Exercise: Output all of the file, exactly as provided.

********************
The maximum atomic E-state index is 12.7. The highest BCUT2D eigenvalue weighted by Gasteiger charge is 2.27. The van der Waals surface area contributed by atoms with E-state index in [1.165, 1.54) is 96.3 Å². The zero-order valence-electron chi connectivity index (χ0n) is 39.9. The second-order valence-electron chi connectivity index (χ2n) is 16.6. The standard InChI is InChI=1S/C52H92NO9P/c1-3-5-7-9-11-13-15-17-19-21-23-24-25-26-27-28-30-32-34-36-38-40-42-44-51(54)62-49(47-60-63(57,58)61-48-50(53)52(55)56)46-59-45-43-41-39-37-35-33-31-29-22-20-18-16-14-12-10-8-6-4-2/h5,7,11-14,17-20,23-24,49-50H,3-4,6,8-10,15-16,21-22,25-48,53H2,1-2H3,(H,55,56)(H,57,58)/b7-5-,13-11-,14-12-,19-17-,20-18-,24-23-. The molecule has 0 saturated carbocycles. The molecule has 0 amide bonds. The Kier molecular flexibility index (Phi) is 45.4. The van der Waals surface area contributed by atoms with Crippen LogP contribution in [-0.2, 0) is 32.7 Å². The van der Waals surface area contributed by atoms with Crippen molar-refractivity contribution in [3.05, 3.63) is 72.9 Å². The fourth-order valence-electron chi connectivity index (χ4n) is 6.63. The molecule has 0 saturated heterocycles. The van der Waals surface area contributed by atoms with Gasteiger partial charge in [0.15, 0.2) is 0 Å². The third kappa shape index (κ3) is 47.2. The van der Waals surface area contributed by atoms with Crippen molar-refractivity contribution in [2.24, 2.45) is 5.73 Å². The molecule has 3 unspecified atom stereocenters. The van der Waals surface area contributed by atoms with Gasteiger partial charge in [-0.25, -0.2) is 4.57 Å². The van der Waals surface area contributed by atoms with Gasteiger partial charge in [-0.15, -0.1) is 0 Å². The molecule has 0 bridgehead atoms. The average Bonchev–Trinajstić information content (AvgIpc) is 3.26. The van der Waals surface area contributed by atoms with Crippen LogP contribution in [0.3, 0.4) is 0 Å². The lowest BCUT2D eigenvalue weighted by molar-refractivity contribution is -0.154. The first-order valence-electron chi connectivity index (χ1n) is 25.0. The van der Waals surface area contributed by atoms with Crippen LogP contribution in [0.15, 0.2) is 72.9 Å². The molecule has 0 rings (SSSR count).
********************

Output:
The maximum atomic E-state index is 12.7. The highest BCUT2D eigenvalue weighted by Gasteiger charge is 2.27. The van der Waals surface area contributed by atoms with E-state index in [1.165, 1.54) is 96.3 Å². The zero-order valence-electron chi connectivity index (χ0n) is 39.9. The second-order valence-electron chi connectivity index (χ2n) is 16.6. The standard InChI is InChI=1S/C52H92NO9P/c1-3-5-7-9-11-13-15-17-19-21-23-24-25-26-27-28-30-32-34-36-38-40-42-44-51(54)62-49(47-60-63(57,58)61-48-50(53)52(55)56)46-59-45-43-41-39-37-35-33-31-29-22-20-18-16-14-12-10-8-6-4-2/h5,7,11-14,17-20,23-24,49-50H,3-4,6,8-10,15-16,21-22,25-48,53H2,1-2H3,(H,55,56)(H,57,58)/b7-5-,13-11-,14-12-,19-17-,20-18-,24-23-. The molecule has 0 saturated carbocycles. The molecule has 0 amide bonds. The Kier molecular flexibility index (Phi) is 45.4. The van der Waals surface area contributed by atoms with Crippen LogP contribution in [-0.2, 0) is 32.7 Å². The van der Waals surface area contributed by atoms with Crippen molar-refractivity contribution in [3.05, 3.63) is 72.9 Å². The fourth-order valence-electron chi connectivity index (χ4n) is 6.63. The molecule has 0 saturated heterocycles. The van der Waals surface area contributed by atoms with Gasteiger partial charge in [0.15, 0.2) is 0 Å². The third kappa shape index (κ3) is 47.2. The van der Waals surface area contributed by atoms with Crippen molar-refractivity contribution in [2.24, 2.45) is 5.73 Å². The molecule has 3 unspecified atom stereocenters. The van der Waals surface area contributed by atoms with Gasteiger partial charge in [-0.25, -0.2) is 4.57 Å². The van der Waals surface area contributed by atoms with Gasteiger partial charge in [-0.15, -0.1) is 0 Å². The molecule has 0 bridgehead atoms. The average Bonchev–Trinajstić information content (AvgIpc) is 3.26. The van der Waals surface area contributed by atoms with Crippen LogP contribution in [0.3, 0.4) is 0 Å². The lowest BCUT2D eigenvalue weighted by molar-refractivity contribution is -0.154. The first-order valence-electron chi connectivity index (χ1n) is 25.0. The van der Waals surface area contributed by atoms with Crippen LogP contribution in [0.15, 0.2) is 72.9 Å². The molecule has 0 rings (SSSR count).